Chad asks “Brolympus, as I was running on the local track yesterday, I was wondering why tracks are oval-shaped. Why are tracks oval?”
This question reminds me of something my math teacher used to tell me after I asked a question: “There are no dumb questions, just dumb people who ask questions.” But seriously, asking why tracks are oval is kind of like asking why the sky is blue. According to Wikipedia, “Rayleigh scattering of sunlight in the atmosphere causes diffuse sky radiation, which is the reason for the blue color of the sky and the yellow tone of the sun itself.” So there’s your answer. Rayleigh scattering.
Chad has another question: “Brolympus, I attended a running race over the weekend and saw that many of the vehicles there had stickers on them. The stickers had numbers on them, such as 13.1, 10k, and 140.6, for example. Can you tell me what these indicate and is there a hierarchy to them?”
That’s an easy one! This is how serious runners respond to the question “How long is your marathon?” So in your example, one person ran a 13.1-mile marathon, another did a 10K marathon (though we’re uncertain exactly how long that is since it is metric), and the last person did a 140.6-mile marathon. If you run 140.6 miles, that makes you an “Ironman.” But you’re also probably dead because no one can actually run that far. Hope this helps!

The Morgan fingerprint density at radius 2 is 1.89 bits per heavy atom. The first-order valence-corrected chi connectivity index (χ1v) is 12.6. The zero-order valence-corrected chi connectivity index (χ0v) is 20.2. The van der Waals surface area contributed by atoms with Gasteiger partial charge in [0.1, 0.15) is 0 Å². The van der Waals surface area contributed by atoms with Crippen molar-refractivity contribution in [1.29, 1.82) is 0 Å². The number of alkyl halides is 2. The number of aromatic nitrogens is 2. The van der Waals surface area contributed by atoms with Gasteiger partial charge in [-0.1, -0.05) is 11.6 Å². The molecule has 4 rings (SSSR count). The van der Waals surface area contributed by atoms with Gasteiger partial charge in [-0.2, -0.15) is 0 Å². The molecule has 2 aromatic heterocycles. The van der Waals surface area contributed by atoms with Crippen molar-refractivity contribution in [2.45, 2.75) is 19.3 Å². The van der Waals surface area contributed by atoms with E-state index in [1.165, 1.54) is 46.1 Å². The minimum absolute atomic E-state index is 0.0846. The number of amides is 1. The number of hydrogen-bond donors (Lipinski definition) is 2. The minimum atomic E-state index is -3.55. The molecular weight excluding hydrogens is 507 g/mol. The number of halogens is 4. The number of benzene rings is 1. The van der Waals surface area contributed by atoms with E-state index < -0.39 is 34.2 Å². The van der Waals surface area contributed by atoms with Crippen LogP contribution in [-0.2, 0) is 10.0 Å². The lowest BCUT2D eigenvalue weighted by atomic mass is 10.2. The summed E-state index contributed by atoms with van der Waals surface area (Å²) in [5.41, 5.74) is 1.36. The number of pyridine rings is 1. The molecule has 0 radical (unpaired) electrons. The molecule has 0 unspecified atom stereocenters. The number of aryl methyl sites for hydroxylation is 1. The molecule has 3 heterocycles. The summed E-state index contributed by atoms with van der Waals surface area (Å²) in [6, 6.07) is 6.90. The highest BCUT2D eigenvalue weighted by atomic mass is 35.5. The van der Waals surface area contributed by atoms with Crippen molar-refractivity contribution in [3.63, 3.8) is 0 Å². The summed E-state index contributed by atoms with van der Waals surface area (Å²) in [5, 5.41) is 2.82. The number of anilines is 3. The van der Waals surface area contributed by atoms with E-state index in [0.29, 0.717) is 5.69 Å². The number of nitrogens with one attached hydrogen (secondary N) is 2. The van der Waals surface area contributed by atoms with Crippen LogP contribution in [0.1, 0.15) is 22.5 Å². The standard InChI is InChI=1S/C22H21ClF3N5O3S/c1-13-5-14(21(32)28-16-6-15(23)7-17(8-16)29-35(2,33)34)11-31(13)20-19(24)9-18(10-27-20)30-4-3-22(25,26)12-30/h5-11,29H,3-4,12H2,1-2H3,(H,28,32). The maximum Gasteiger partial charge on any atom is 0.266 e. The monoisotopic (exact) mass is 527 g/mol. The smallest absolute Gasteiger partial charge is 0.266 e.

Chad asks “Brolympus, I’ve recently joined Strava and there is something called “kudos”. What is a kudos?”
Haha, typical newbie error there, Chad. “Kudos” is actually the plural form of “Kudotu.” You get a Kudotu when you had a really good run, where good means you either puked multiple times or suffered a fall that drew blood. Who gives Kudos? All the other runners on Strava who are following you. The trick is to get them to “follow” you. I would suggest wearing extremely revealing clothing during your runs.